I’d better ‘fess up right now and warn you that there is some serious geeking going on in this blog post. Of course, if I was a PROPER neo-maxi-zoom-dweebie then I’d have been looking at a microscope specimen preserved in a 70% isopropyl alcohol solution rather than 100% agave gold tequila (p.s. if you drink tequila you’re supporting bat conservation – the agave cactus is pollinated by bats! Margarita, anyone??), but I digress…
eyeMicroscope from Perceptive Development (indie band?) is a nifty little iPhone app which takes photos down your microscope, and then tells you how big things are! Amazing! At £1.99 it was irresistible, and I was eager to try it out. I placed a small macronyssid mite (courtesy of Diddy, a female pipistrelle that I’ve currently got in care – extra mealworms for Diddy tonight!) under the microscope and opened up the app.
I’ll admit that, at first I was a bit befuddled as I wasn’t sure what to do. No obvious instructions, so I eventually relented and watched the ‘how to’ video. The upshot is: take a photo, tell the app what magnification you used, and voila! Simples! So here’s how I got on with the 20x magnification:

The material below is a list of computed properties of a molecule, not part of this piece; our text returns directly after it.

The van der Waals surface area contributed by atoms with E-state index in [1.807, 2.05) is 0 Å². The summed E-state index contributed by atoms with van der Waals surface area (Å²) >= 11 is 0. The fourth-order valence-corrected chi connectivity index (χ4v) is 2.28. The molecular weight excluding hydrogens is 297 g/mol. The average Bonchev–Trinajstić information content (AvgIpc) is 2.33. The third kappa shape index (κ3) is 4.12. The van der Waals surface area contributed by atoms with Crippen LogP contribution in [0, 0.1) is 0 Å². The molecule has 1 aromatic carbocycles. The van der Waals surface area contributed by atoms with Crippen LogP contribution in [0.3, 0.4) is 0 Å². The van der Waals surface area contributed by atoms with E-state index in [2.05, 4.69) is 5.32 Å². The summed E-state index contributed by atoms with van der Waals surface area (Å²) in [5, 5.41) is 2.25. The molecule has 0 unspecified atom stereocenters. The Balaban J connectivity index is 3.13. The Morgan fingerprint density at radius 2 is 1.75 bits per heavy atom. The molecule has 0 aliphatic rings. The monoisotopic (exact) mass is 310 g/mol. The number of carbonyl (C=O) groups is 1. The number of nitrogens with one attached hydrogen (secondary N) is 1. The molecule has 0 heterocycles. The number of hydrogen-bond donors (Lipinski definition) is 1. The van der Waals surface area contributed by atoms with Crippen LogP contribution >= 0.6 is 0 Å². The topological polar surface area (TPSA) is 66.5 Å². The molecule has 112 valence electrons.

So as you can see, the photo is a circle of white inside a tunnel of black, but this is just a quirk of digiscoping without zooming in (you can’t zoom in, by the way, or the scale calculator won’t work – its not THAT clever, but what do you want for £1.99?) Anyway, I took my pic, selected my 20x magnification (you have to figure this out yourself by multiplying your optical and objective magnifications – 10x and 2x in my case), named my photo – love this little feature – you can photograph and measure loads without having to figure out later which specimen was which. It also adds the date, magnification and of course, the all important scale to the resutling image (above). I was very pleased with it, but nearly fell off the sofa when I realised you can ‘double tap’ to get this….
Again, I was pleased with the result, and figured out that you can drag your little dude over to where the scale bar is to make measuring easier. 1.3mm I think – big for a mite, but he is engorged with his last meal (the one before the tequila). Zooming in with the nifty ‘double-tap’ gets you this image…
So, its not anything the BBC natural history unit would churn out, but this is SUCH a useful tool, especially if you plan to share your images, upload them to ispot or other verification site, or just reference your collections with scaled images – and for less than £2 it is a total bargain. I will be using this lots this summer! I’m waiting for the delivery of some 15x and 20x optics, so I’ll be putting it to the test again very soon!
…now, where did I put that margarita?